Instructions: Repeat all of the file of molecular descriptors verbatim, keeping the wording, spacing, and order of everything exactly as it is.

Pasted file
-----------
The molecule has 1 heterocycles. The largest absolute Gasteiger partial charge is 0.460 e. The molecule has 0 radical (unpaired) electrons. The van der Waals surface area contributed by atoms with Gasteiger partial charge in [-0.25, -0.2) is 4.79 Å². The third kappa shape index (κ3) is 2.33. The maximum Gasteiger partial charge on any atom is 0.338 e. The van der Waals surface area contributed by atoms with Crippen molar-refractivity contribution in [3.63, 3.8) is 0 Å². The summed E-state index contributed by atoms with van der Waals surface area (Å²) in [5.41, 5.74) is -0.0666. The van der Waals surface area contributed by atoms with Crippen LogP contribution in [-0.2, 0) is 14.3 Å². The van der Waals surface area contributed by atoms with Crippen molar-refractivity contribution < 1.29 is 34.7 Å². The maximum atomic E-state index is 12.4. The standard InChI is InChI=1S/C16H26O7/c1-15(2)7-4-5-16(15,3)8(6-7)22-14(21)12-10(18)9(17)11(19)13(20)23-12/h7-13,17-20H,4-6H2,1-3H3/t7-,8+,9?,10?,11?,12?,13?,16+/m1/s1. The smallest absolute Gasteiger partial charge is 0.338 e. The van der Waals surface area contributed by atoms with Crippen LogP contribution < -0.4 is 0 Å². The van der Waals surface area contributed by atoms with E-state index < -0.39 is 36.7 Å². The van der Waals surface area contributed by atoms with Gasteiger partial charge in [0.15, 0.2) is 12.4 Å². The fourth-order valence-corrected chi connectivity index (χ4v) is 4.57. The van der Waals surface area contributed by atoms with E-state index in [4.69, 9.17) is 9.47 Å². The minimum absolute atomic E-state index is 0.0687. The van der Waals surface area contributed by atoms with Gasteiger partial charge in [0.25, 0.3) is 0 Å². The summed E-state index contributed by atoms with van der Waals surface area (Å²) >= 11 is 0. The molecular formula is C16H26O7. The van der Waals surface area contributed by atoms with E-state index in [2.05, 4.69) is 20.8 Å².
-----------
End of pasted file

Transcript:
The molecule has 1 heterocycles. The largest absolute Gasteiger partial charge is 0.460 e. The molecule has 0 radical (unpaired) electrons. The van der Waals surface area contributed by atoms with Gasteiger partial charge in [-0.25, -0.2) is 4.79 Å². The third kappa shape index (κ3) is 2.33. The maximum Gasteiger partial charge on any atom is 0.338 e. The van der Waals surface area contributed by atoms with Crippen molar-refractivity contribution in [3.63, 3.8) is 0 Å². The summed E-state index contributed by atoms with van der Waals surface area (Å²) in [5.41, 5.74) is -0.0666. The van der Waals surface area contributed by atoms with Crippen LogP contribution in [-0.2, 0) is 14.3 Å². The van der Waals surface area contributed by atoms with Crippen molar-refractivity contribution < 1.29 is 34.7 Å². The maximum atomic E-state index is 12.4. The standard InChI is InChI=1S/C16H26O7/c1-15(2)7-4-5-16(15,3)8(6-7)22-14(21)12-10(18)9(17)11(19)13(20)23-12/h7-13,17-20H,4-6H2,1-3H3/t7-,8+,9?,10?,11?,12?,13?,16+/m1/s1. The smallest absolute Gasteiger partial charge is 0.338 e. The van der Waals surface area contributed by atoms with Crippen LogP contribution < -0.4 is 0 Å². The van der Waals surface area contributed by atoms with E-state index < -0.39 is 36.7 Å². The van der Waals surface area contributed by atoms with Gasteiger partial charge in [0.15, 0.2) is 12.4 Å². The fourth-order valence-corrected chi connectivity index (χ4v) is 4.57. The van der Waals surface area contributed by atoms with E-state index in [4.69, 9.17) is 9.47 Å². The minimum absolute atomic E-state index is 0.0687. The van der Waals surface area contributed by atoms with Gasteiger partial charge in [0.25, 0.3) is 0 Å². The summed E-state index contributed by atoms with van der Waals surface area (Å²) >= 11 is 0. The molecular formula is C16H26O7. The van der Waals surface area contributed by atoms with E-state index in [2.05, 4.69) is 20.8 Å².